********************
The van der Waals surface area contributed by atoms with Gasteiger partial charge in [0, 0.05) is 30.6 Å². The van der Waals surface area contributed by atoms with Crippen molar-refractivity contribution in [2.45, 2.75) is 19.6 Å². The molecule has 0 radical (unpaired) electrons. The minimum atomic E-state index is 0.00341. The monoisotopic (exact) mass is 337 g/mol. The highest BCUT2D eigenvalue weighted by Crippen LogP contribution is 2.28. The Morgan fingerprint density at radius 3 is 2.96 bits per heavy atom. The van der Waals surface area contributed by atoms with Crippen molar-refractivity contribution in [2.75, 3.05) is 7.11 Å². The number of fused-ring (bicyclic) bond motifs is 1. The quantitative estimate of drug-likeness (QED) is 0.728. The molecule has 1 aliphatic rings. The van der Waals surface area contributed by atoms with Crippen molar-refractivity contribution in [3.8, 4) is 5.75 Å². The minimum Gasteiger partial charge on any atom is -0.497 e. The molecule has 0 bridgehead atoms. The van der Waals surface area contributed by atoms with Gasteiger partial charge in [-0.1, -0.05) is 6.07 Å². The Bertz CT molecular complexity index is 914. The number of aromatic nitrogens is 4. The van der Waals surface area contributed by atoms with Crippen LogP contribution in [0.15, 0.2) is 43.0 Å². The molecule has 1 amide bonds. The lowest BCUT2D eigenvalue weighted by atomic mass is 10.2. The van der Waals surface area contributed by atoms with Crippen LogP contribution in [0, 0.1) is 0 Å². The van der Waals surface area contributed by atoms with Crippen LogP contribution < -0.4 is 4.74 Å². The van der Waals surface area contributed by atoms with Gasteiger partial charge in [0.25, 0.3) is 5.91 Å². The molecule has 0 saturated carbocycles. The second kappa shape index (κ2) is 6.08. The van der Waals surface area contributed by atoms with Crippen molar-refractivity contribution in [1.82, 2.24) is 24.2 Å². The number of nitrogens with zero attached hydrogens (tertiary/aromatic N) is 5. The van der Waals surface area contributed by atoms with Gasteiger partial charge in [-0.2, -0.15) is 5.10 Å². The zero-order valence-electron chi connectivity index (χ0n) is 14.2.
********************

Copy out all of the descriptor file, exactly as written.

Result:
The van der Waals surface area contributed by atoms with Gasteiger partial charge in [0, 0.05) is 30.6 Å². The van der Waals surface area contributed by atoms with Crippen molar-refractivity contribution in [2.45, 2.75) is 19.6 Å². The molecule has 0 radical (unpaired) electrons. The minimum atomic E-state index is 0.00341. The monoisotopic (exact) mass is 337 g/mol. The highest BCUT2D eigenvalue weighted by Crippen LogP contribution is 2.28. The Morgan fingerprint density at radius 3 is 2.96 bits per heavy atom. The van der Waals surface area contributed by atoms with Crippen molar-refractivity contribution in [2.75, 3.05) is 7.11 Å². The number of fused-ring (bicyclic) bond motifs is 1. The quantitative estimate of drug-likeness (QED) is 0.728. The molecule has 1 aliphatic rings. The van der Waals surface area contributed by atoms with Crippen molar-refractivity contribution in [3.8, 4) is 5.75 Å². The minimum Gasteiger partial charge on any atom is -0.497 e. The molecule has 0 bridgehead atoms. The van der Waals surface area contributed by atoms with Gasteiger partial charge in [-0.1, -0.05) is 6.07 Å². The Bertz CT molecular complexity index is 914. The number of aromatic nitrogens is 4. The van der Waals surface area contributed by atoms with Crippen LogP contribution in [0.15, 0.2) is 43.0 Å². The molecule has 1 amide bonds. The lowest BCUT2D eigenvalue weighted by atomic mass is 10.2. The van der Waals surface area contributed by atoms with Crippen LogP contribution in [0, 0.1) is 0 Å². The van der Waals surface area contributed by atoms with Crippen LogP contribution < -0.4 is 4.74 Å². The van der Waals surface area contributed by atoms with Gasteiger partial charge in [0.25, 0.3) is 5.91 Å². The molecule has 0 saturated carbocycles. The second kappa shape index (κ2) is 6.08. The van der Waals surface area contributed by atoms with Crippen molar-refractivity contribution in [1.82, 2.24) is 24.2 Å². The number of nitrogens with zero attached hydrogens (tertiary/aromatic N) is 5. The van der Waals surface area contributed by atoms with Gasteiger partial charge in [-0.2, -0.15) is 5.10 Å². The zero-order valence-electron chi connectivity index (χ0n) is 14.2.